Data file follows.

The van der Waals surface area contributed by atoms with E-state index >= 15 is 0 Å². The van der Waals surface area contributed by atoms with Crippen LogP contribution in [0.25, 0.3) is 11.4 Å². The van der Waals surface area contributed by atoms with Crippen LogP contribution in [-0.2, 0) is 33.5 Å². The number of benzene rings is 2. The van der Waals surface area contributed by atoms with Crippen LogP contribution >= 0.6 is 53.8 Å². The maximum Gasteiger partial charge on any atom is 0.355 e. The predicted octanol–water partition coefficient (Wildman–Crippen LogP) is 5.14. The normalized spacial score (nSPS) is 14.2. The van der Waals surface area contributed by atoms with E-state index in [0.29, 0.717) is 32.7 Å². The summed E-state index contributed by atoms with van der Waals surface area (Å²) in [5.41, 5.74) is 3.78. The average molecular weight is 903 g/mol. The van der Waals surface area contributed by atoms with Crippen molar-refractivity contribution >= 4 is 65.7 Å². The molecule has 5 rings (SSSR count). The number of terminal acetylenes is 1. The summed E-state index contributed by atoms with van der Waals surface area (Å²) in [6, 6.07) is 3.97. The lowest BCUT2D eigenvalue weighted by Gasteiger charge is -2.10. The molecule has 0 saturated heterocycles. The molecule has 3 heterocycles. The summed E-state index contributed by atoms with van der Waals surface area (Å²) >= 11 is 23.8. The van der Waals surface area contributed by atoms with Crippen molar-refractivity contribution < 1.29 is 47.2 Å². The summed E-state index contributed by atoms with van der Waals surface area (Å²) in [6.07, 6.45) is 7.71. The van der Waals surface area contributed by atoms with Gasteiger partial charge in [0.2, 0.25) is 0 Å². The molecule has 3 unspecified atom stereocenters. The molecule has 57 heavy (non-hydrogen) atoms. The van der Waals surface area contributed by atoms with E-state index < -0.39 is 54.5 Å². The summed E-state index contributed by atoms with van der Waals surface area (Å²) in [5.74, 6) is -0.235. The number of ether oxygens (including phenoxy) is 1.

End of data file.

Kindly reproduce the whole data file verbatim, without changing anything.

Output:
The van der Waals surface area contributed by atoms with E-state index >= 15 is 0 Å². The van der Waals surface area contributed by atoms with Crippen LogP contribution in [0.25, 0.3) is 11.4 Å². The van der Waals surface area contributed by atoms with Crippen LogP contribution in [-0.2, 0) is 33.5 Å². The number of benzene rings is 2. The van der Waals surface area contributed by atoms with Crippen LogP contribution >= 0.6 is 53.8 Å². The maximum Gasteiger partial charge on any atom is 0.355 e. The predicted octanol–water partition coefficient (Wildman–Crippen LogP) is 5.14. The normalized spacial score (nSPS) is 14.2. The van der Waals surface area contributed by atoms with E-state index in [0.29, 0.717) is 32.7 Å². The summed E-state index contributed by atoms with van der Waals surface area (Å²) in [5.41, 5.74) is 3.78. The average molecular weight is 903 g/mol. The van der Waals surface area contributed by atoms with Crippen molar-refractivity contribution >= 4 is 65.7 Å². The molecule has 5 rings (SSSR count). The number of terminal acetylenes is 1. The summed E-state index contributed by atoms with van der Waals surface area (Å²) in [6, 6.07) is 3.97. The lowest BCUT2D eigenvalue weighted by Gasteiger charge is -2.10. The molecule has 0 saturated heterocycles. The molecule has 3 heterocycles. The summed E-state index contributed by atoms with van der Waals surface area (Å²) >= 11 is 23.8. The van der Waals surface area contributed by atoms with Crippen molar-refractivity contribution < 1.29 is 47.2 Å². The summed E-state index contributed by atoms with van der Waals surface area (Å²) in [6.07, 6.45) is 7.71. The van der Waals surface area contributed by atoms with Gasteiger partial charge in [0.2, 0.25) is 0 Å². The molecule has 3 unspecified atom stereocenters. The molecule has 57 heavy (non-hydrogen) atoms. The van der Waals surface area contributed by atoms with E-state index < -0.39 is 54.5 Å². The summed E-state index contributed by atoms with van der Waals surface area (Å²) in [5.74, 6) is -0.235. The number of ether oxygens (including phenoxy) is 1.